At Milpower Source, our technical team often get questions on how to more easily manage the “networks” now living and communicating on every mobile military vehicle. Implementation teams and integrators are faced with the daunting task of managing hundreds of networks that are the same set of devices just repeated in every mobile vehicle.
Trying to assign and manage IP addresses to every device on these mini networks would be a challenge for even the best IT teams. But, there is a way to manage IP address assignments and still provide the security needed on these networks that carry very sensitive data.
Today, we are going to talk about network address translation (NAT) and how it can help you easily assign and manage IP addresses throughout a mobile military network. NAT was introduced to networking to address the looming problem of an IP addresses shortage because of the exponential rise of “connected” devices relying on IP addresses.
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When computers and servers within a network communicate, they need to be identified to each other by a unique address, in which resulted in the creation of a 32 bit number, and the combinations of these 32 bits would accommodate for more than 4 billion unique addresses, known as IP address. Because of the explosion of connected devices, the IT world was, unbelievably running out of those 4 billion unique addresses.
To circumvent this problem, a temporary solution was produced known as NAT. NAT resulted in two types of IP addresses, public and private. A range of private addresses were introduced, which anyone could use, as long as these were kept private within the network and not routed on the internet. The range of private addresses known as RFC 1918 are:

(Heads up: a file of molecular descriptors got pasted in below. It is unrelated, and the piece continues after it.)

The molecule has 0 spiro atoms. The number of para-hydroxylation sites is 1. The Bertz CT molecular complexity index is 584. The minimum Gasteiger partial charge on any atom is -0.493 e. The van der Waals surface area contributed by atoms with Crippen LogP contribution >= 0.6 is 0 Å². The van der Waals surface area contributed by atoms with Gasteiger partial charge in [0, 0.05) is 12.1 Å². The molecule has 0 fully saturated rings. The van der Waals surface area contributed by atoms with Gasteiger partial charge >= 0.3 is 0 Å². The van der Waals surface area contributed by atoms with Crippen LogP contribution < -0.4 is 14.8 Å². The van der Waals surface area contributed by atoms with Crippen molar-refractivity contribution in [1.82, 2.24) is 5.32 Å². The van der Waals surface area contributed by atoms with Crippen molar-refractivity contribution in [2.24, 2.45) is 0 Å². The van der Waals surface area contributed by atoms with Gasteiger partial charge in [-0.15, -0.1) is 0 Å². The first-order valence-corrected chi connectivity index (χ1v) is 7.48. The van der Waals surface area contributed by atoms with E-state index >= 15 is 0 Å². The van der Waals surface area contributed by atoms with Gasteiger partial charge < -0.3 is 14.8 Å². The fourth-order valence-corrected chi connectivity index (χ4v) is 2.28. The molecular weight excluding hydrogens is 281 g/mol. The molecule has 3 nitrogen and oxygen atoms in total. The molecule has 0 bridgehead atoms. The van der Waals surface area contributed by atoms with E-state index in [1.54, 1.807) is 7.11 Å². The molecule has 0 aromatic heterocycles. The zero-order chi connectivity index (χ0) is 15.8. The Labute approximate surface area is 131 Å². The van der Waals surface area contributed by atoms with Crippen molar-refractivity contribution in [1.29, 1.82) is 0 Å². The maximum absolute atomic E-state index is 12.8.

Class A 10.0.0.0 – 10.255.255.255,
Class B 172.16.0.0 – 172.31.255.255, and
Class C 192.168.0.0 – 192.168.255.255.
NAT allows you to use these private IP address on the internal network. Assuming each vehicle is considered a private network, you would assign a unique IP address in one of these ranges to all your computers, servers, and other IP driven resources, usually done via DHCP. Then you could roll out the same address scheme on each vehicle. Using the same range of IP addresses on each vehicle does not cause them to conflict with each other because each vehicle is private to their network.
However, when internal hosts needs to communicate to the public network (Internet) then this is where a public address comes into the equation—a WAN address. This address is a routable public address everyone can see, which would represent your network gateway. This public address would be unique, no one else would use this address.
To clarify: When a host on the on an individual vehicle needs to communicate with another device on the vehicle, it would use the internal IP address. When the host needs to communicate outside its private network, it would use the public IP address on the network’s gateway to identify itself to the rest of the world.
The translation of converting a private IP address to public is done by NAT. For example a computer on a vehicle has an internal address of 192.168.255.255 and wants to communicate with a central host back at command using the internet, NAT would translate the address 192.168.255.255 to the vehicle’s public WAN address, say 184.108.40.206 for example. So, the internal address is identified as the public address when communicating with the outside world.
When the central host back at command needs to reply to this vehicle computer, it needs to send back to the public address of 220.127.116.11. NAT would then use its records to translate the packets received from the command host that was destined to 18.104.22.168 back to the internal network address of 192.168.255.255 — the computer who requested the original info.
You garner three benefits from NAT.
1) It would reduce the number of IP addresses you use and have to keep track of.
2) It would allow you to set up every vehicle with the same private IP address which will make implementation and management much easier.
3) Stronger security by hiding these private vehicle device IP addresses from the outside world and only the WAN public address on external interface of the firewall or router can be seen, and nothing beyond it.